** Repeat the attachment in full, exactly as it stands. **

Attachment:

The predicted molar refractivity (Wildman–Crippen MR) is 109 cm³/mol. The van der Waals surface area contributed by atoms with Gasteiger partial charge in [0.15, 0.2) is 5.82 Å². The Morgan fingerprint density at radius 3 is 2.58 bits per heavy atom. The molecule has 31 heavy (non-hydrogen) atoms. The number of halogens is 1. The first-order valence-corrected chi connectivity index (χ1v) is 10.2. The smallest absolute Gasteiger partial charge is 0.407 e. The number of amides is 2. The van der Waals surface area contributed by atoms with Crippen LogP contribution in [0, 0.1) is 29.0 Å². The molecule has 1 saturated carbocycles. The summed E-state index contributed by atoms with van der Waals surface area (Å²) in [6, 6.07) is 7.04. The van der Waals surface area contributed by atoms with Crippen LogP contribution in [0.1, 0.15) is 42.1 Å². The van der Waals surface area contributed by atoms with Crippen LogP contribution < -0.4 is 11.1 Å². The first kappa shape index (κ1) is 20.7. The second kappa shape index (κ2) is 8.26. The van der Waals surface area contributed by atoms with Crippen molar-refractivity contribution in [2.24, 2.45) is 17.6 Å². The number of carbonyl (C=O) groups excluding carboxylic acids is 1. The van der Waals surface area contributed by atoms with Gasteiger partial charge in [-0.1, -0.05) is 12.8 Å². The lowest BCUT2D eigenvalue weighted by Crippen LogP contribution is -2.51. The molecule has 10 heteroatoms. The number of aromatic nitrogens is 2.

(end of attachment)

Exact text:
The predicted molar refractivity (Wildman–Crippen MR) is 109 cm³/mol. The van der Waals surface area contributed by atoms with Gasteiger partial charge in [0.15, 0.2) is 5.82 Å². The Morgan fingerprint density at radius 3 is 2.58 bits per heavy atom. The molecule has 31 heavy (non-hydrogen) atoms. The number of halogens is 1. The first-order valence-corrected chi connectivity index (χ1v) is 10.2. The smallest absolute Gasteiger partial charge is 0.407 e. The number of amides is 2. The van der Waals surface area contributed by atoms with Crippen LogP contribution in [0, 0.1) is 29.0 Å². The molecule has 1 saturated carbocycles. The summed E-state index contributed by atoms with van der Waals surface area (Å²) in [6, 6.07) is 7.04. The van der Waals surface area contributed by atoms with Crippen LogP contribution in [0.1, 0.15) is 42.1 Å². The van der Waals surface area contributed by atoms with Crippen LogP contribution < -0.4 is 11.1 Å². The first kappa shape index (κ1) is 20.7. The second kappa shape index (κ2) is 8.26. The van der Waals surface area contributed by atoms with Crippen molar-refractivity contribution in [2.24, 2.45) is 17.6 Å². The number of carbonyl (C=O) groups excluding carboxylic acids is 1. The van der Waals surface area contributed by atoms with Gasteiger partial charge in [-0.1, -0.05) is 12.8 Å². The lowest BCUT2D eigenvalue weighted by Crippen LogP contribution is -2.51. The molecule has 10 heteroatoms. The number of aromatic nitrogens is 2.